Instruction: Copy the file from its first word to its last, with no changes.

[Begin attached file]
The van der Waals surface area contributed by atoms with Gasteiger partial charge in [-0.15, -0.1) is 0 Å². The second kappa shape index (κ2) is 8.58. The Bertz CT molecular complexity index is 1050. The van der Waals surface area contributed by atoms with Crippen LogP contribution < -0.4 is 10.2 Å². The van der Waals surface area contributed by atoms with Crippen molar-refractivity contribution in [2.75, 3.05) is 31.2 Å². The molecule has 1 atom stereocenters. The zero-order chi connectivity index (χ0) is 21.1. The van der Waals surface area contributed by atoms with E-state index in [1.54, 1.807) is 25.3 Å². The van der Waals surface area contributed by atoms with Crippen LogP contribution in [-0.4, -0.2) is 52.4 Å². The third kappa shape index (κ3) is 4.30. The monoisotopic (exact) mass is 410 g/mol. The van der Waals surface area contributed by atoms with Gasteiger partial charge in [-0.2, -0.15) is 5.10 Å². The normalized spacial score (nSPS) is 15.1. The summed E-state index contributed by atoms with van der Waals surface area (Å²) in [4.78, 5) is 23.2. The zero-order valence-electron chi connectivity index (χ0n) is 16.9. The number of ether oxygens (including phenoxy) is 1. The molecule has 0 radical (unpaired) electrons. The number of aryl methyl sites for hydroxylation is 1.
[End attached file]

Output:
The van der Waals surface area contributed by atoms with Gasteiger partial charge in [-0.15, -0.1) is 0 Å². The second kappa shape index (κ2) is 8.58. The Bertz CT molecular complexity index is 1050. The van der Waals surface area contributed by atoms with Crippen LogP contribution < -0.4 is 10.2 Å². The van der Waals surface area contributed by atoms with Crippen molar-refractivity contribution in [2.75, 3.05) is 31.2 Å². The molecule has 1 atom stereocenters. The zero-order chi connectivity index (χ0) is 21.1. The van der Waals surface area contributed by atoms with E-state index in [1.54, 1.807) is 25.3 Å². The van der Waals surface area contributed by atoms with Crippen LogP contribution in [-0.4, -0.2) is 52.4 Å². The third kappa shape index (κ3) is 4.30. The monoisotopic (exact) mass is 410 g/mol. The van der Waals surface area contributed by atoms with Gasteiger partial charge in [-0.2, -0.15) is 5.10 Å². The normalized spacial score (nSPS) is 15.1. The summed E-state index contributed by atoms with van der Waals surface area (Å²) in [4.78, 5) is 23.2. The zero-order valence-electron chi connectivity index (χ0n) is 16.9. The number of ether oxygens (including phenoxy) is 1. The molecule has 0 radical (unpaired) electrons. The number of aryl methyl sites for hydroxylation is 1.